The Blueprint Problem
Life's defining features are growth, replication and evolution. To get an organism, its composition has to be "organized" in a reliable fashion. That is, there have to be instructions in terms of a template. As mentioned, the earliest types of instruction for making additional molecules of the "same" may have been based on mineral templates. An organic compound "replicated" by sticking to and growing on clay surfaces, for example. The suitable mineral surfaces would have been those that have grid spacing and electric charges defining a scaffolding or mold for some fairly complex molecules. The molecules would have grown according to the "instructions" from the mineral surface, and popped off when ready, like bottles off an assembly line. The molecules best constructed to take advantage of the assembly line process would become abundant. They would "learn" (by competition) how to grow from a template.
In an additional step, portions of mineral surfaces might cover themselves with certain organic molecules that stay in place rather than popping off. These might produce complementary molecules at a much faster rate than the inorganic surface alone. A kind of one-way reproduction would ensue. However, when such a molecular offspring became a new template cover itself, by finding a mineral surface to serve as cover for, the cycle would be closed so that selection pressures could make the system evolve. Once the offspring itself churned out complementary molecules, the system could rapidly grow in complexity, through collaboration between replicating molecules. Once replicating molecules became abundant, small non-replicating molecules ("food") became scarce. It was then an advantage for the replicating molecules to collaborate with enzymes attacking large molecules for food. This collaboration also insured against being eaten! Thus, a Great Arms Race was on among (almost) living things, leading into an ever-widening cycle of new inventions in attack and defense and resulting in innovations for collaboration, growth and replication.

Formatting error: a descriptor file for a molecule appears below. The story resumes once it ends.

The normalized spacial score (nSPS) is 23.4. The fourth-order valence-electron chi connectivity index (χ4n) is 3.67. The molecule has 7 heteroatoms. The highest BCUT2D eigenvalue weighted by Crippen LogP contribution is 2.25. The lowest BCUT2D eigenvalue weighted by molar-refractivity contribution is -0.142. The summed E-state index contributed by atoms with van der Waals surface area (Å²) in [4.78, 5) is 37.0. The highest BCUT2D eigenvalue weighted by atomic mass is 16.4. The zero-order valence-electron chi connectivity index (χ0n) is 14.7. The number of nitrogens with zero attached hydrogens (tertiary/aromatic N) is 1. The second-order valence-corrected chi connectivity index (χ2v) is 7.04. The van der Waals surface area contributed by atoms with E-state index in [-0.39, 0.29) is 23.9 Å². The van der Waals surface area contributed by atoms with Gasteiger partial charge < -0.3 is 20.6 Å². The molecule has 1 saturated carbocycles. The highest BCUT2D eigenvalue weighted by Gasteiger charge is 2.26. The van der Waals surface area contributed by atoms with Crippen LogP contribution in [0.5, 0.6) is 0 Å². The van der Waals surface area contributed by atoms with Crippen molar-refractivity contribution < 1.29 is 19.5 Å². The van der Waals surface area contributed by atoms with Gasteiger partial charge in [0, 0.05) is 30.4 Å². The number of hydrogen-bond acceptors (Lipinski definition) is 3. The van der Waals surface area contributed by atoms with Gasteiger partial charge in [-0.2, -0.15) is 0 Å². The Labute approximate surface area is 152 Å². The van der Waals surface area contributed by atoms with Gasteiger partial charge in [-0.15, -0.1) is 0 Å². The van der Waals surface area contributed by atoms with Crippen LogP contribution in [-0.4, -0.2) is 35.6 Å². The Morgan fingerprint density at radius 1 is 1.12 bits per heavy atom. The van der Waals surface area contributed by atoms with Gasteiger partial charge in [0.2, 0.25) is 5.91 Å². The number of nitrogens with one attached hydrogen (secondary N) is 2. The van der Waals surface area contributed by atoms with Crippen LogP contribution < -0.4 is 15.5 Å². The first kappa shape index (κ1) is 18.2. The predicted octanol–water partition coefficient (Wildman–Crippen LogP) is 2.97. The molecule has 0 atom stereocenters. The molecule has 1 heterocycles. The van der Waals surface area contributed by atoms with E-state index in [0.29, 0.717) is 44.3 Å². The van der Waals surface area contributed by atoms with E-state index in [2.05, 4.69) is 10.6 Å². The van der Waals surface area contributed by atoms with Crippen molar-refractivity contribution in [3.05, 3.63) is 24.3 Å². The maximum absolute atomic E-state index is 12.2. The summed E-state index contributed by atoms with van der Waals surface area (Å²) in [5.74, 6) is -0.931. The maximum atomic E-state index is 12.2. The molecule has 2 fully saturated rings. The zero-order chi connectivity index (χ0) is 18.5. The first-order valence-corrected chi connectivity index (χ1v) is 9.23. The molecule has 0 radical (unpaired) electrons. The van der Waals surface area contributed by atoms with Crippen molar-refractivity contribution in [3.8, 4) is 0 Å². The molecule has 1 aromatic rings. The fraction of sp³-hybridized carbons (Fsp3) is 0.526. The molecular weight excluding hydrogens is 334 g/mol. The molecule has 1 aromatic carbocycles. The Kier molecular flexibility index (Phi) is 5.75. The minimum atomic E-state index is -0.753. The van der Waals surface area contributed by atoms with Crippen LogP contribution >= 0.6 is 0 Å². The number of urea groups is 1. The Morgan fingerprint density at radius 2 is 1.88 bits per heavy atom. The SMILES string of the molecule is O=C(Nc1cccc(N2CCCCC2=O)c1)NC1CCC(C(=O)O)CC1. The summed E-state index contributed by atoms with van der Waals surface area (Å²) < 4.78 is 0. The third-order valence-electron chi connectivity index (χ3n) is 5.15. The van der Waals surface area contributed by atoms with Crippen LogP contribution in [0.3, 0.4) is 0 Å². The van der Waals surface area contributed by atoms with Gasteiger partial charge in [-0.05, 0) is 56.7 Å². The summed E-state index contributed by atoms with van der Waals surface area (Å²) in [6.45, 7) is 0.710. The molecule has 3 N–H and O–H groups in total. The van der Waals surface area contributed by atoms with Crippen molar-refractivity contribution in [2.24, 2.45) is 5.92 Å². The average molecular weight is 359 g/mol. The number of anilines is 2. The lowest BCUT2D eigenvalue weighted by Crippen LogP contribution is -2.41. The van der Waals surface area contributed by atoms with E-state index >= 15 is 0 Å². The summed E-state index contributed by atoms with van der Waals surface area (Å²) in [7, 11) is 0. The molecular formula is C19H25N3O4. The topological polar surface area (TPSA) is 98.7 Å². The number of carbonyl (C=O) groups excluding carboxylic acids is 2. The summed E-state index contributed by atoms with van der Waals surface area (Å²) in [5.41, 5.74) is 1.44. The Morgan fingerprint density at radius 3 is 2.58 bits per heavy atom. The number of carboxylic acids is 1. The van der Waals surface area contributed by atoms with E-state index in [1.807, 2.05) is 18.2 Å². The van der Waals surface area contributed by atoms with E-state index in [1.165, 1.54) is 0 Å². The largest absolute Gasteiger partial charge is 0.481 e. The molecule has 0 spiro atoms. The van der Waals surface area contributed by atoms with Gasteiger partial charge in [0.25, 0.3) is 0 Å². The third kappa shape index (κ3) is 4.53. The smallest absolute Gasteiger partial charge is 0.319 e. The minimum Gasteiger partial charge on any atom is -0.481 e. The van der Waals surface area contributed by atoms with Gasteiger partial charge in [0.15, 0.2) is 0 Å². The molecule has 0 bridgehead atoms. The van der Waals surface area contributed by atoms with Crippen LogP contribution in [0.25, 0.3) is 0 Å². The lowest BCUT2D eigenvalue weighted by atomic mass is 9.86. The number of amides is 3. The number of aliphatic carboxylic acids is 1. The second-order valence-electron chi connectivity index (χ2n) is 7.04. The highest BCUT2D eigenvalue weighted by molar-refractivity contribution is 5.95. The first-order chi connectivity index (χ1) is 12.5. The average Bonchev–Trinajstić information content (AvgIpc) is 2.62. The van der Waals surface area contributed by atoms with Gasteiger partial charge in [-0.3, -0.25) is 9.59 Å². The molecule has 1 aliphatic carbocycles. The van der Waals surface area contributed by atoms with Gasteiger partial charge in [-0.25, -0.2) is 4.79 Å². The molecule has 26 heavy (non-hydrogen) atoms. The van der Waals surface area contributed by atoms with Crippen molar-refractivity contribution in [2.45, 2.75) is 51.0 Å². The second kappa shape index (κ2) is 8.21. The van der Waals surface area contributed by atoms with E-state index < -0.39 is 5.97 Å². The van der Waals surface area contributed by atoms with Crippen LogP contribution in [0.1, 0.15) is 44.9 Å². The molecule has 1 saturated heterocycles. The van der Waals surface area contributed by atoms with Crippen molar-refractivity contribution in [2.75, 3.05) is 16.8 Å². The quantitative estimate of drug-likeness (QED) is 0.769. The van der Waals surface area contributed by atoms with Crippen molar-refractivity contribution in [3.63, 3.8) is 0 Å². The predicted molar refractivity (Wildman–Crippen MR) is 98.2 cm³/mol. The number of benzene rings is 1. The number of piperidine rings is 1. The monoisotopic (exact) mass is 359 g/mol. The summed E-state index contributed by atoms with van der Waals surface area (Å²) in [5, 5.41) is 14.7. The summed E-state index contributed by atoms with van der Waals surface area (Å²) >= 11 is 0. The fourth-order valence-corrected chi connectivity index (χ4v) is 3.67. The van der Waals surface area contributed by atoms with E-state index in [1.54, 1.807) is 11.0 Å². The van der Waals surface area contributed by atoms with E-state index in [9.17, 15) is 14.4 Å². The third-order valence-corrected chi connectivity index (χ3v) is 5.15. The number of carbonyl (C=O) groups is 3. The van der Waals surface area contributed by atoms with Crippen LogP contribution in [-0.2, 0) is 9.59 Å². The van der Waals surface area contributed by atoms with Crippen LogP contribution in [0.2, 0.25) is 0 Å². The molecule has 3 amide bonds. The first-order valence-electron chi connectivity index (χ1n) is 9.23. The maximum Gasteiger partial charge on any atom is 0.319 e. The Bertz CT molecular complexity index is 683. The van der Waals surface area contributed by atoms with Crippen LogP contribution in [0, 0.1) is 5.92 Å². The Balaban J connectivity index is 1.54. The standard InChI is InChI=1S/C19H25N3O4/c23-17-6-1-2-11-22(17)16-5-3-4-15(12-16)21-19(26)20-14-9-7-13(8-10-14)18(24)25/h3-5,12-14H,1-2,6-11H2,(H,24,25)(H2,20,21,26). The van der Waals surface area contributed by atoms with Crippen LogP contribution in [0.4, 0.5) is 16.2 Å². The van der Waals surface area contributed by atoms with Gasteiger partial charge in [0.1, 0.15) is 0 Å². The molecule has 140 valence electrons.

The modern highly evolved means of replication associated with DNA and RNA are of such complexity that it staggers the imagination. The odds of creating DNA from scratch in a broth of randomly interacting amino acids hast been estimated as less than 1 in 10 to the power of a hundred. Even if every star in every galaxy in the known universe had a planet suitable for life, chances of DNA forming on any one of the planets would still be less than one in ten thousand. If the road to intelligent life requires DNA to spring intact from a broth of amino acids, we humans must surely be alone in the Universe!
It is more reasonable to assume that since Life exists (we are here), it is likely that Life can arise. But even RNA is far too complicated to have spontaneously emerged. We must envision a start with simple, short sequences of proteins that can replicate. This hypothetical protein nucleic acid (PNA) must have preceded RNA which preceded DNA. And we must then allow for natural selection to take over. Experiments on the problem of self-replicating molecules are being performed by Leslie Orgel at the Salk Institute and his collaborators, and by Jerry Joyce and others at the Scripps Research Institute. Both scientists are NSCORT/Exobiology principal investigators. A web page on this research can be found at: UCSD Exobio